Complementary Code Keying (CCK)
Techopedia Explains Complementary Code Keying (CCK)Complementary code keying is an improvement and variation of Mary Orthogonal Keying (MOK). Both use polyphase complementary codes. CCK is the modulation form used in the 802.11b standard when operating in 5.5 Mbps or 11 Mbps. CCK was chosen because it uses the same approximate bandwidth as MOK and can use the same header and preamble of pre-existing 1 and 2 Mbps wireless networks, thus facilitating interoperability.
WLANs with the 802.11b standard specification use CCK to operate at either 5.5 Mbps or 11 Mbps in the radio frequency band at 2.4 GHz to 2.4835 GHz. WLANs following the 802.11g standard use CCK when running at 802.11b speeds and at 54 Mbps. These WLANs use a more sophisticated modulation scheme called orthogonal frequency division multiplexing.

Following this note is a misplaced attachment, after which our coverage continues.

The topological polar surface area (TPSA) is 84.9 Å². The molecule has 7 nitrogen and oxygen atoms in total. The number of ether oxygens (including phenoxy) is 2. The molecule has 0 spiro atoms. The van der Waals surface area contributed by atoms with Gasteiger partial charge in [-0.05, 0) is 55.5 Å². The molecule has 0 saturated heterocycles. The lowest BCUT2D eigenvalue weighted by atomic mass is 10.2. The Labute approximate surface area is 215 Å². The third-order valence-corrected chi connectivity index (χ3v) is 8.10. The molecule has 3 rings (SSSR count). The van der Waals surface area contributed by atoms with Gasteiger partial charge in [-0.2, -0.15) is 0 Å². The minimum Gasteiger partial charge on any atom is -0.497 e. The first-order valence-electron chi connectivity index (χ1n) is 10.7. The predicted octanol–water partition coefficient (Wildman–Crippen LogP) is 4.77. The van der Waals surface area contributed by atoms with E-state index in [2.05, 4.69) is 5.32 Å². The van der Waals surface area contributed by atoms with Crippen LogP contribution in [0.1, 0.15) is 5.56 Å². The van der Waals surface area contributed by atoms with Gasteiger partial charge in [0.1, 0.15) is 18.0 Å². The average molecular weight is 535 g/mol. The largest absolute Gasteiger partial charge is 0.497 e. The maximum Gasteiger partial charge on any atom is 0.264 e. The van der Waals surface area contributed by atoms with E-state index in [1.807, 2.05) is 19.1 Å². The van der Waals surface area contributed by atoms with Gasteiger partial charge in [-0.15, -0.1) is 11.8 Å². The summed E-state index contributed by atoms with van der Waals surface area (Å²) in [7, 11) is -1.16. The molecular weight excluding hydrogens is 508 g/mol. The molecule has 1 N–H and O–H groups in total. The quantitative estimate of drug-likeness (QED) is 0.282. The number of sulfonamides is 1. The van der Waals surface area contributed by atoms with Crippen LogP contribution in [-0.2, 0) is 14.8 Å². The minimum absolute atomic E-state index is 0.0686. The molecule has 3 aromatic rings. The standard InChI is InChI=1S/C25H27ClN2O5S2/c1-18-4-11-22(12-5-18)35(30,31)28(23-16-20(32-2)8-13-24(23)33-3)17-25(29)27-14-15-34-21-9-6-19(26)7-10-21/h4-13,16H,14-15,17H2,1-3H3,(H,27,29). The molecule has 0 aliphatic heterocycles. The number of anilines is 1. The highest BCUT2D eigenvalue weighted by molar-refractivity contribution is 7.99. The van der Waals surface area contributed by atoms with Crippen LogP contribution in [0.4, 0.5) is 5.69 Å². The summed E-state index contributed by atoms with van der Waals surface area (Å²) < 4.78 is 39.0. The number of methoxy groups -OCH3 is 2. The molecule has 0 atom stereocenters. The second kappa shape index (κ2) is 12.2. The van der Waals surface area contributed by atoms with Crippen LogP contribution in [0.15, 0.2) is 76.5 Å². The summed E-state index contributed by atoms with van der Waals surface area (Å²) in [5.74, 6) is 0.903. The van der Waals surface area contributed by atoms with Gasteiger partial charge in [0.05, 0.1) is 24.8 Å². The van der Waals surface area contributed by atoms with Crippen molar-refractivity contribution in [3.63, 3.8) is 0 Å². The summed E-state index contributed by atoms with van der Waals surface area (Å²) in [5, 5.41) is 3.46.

Complementary codes were first introduced by Marcel Golay in 1961. These codes are sets of finite sequences of equal length, or pairs of complementary binary codes.
- Job Role: Cryptographer
- Key Management: Healthcare's Secret Ingredient for Better Encryption
- Biometrics: Moving Forward with Password-Free Security
- Next-Gen Encryption to Confront Next-Gen Threats
- How to Maintain HIPPA Compliance on a Budget
- 5 Tips for Secure and Efficient Employee Offboarding